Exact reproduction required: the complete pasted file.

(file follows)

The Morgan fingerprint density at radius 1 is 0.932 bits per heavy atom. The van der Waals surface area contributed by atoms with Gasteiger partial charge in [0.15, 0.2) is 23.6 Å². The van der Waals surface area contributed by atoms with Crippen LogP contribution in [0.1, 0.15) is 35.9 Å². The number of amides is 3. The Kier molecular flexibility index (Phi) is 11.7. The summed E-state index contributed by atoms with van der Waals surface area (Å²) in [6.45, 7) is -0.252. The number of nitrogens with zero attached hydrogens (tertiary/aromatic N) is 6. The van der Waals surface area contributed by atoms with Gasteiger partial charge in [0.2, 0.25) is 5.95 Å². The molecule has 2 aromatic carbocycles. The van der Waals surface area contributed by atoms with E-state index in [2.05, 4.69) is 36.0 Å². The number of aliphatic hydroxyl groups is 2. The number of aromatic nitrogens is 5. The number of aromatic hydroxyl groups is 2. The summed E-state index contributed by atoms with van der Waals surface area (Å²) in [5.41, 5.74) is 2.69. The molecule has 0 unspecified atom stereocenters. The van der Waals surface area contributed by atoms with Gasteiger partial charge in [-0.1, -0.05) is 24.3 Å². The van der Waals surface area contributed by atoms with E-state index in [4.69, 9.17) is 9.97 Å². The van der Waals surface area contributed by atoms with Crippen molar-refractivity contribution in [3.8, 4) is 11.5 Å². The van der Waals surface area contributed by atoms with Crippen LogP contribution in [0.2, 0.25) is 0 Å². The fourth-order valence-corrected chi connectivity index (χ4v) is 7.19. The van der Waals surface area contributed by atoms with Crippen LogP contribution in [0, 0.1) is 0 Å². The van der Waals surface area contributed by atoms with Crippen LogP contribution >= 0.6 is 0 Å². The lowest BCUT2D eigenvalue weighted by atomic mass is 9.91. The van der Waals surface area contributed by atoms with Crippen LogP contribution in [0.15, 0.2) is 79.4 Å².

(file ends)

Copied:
The Morgan fingerprint density at radius 1 is 0.932 bits per heavy atom. The van der Waals surface area contributed by atoms with Gasteiger partial charge in [0.15, 0.2) is 23.6 Å². The van der Waals surface area contributed by atoms with Crippen LogP contribution in [0.1, 0.15) is 35.9 Å². The number of amides is 3. The Kier molecular flexibility index (Phi) is 11.7. The summed E-state index contributed by atoms with van der Waals surface area (Å²) in [6.45, 7) is -0.252. The number of nitrogens with zero attached hydrogens (tertiary/aromatic N) is 6. The van der Waals surface area contributed by atoms with Gasteiger partial charge in [0.2, 0.25) is 5.95 Å². The molecule has 2 aromatic carbocycles. The van der Waals surface area contributed by atoms with E-state index in [2.05, 4.69) is 36.0 Å². The number of aliphatic hydroxyl groups is 2. The number of aromatic nitrogens is 5. The number of aromatic hydroxyl groups is 2. The summed E-state index contributed by atoms with van der Waals surface area (Å²) in [5.41, 5.74) is 2.69. The molecule has 0 unspecified atom stereocenters. The van der Waals surface area contributed by atoms with Gasteiger partial charge in [-0.1, -0.05) is 24.3 Å². The van der Waals surface area contributed by atoms with E-state index in [4.69, 9.17) is 9.97 Å². The van der Waals surface area contributed by atoms with Crippen molar-refractivity contribution in [3.8, 4) is 11.5 Å². The van der Waals surface area contributed by atoms with Crippen LogP contribution in [0.2, 0.25) is 0 Å². The fourth-order valence-corrected chi connectivity index (χ4v) is 7.19. The van der Waals surface area contributed by atoms with Crippen LogP contribution in [0, 0.1) is 0 Å². The van der Waals surface area contributed by atoms with Crippen LogP contribution >= 0.6 is 0 Å². The lowest BCUT2D eigenvalue weighted by atomic mass is 9.91. The van der Waals surface area contributed by atoms with Crippen LogP contribution in [0.15, 0.2) is 79.4 Å².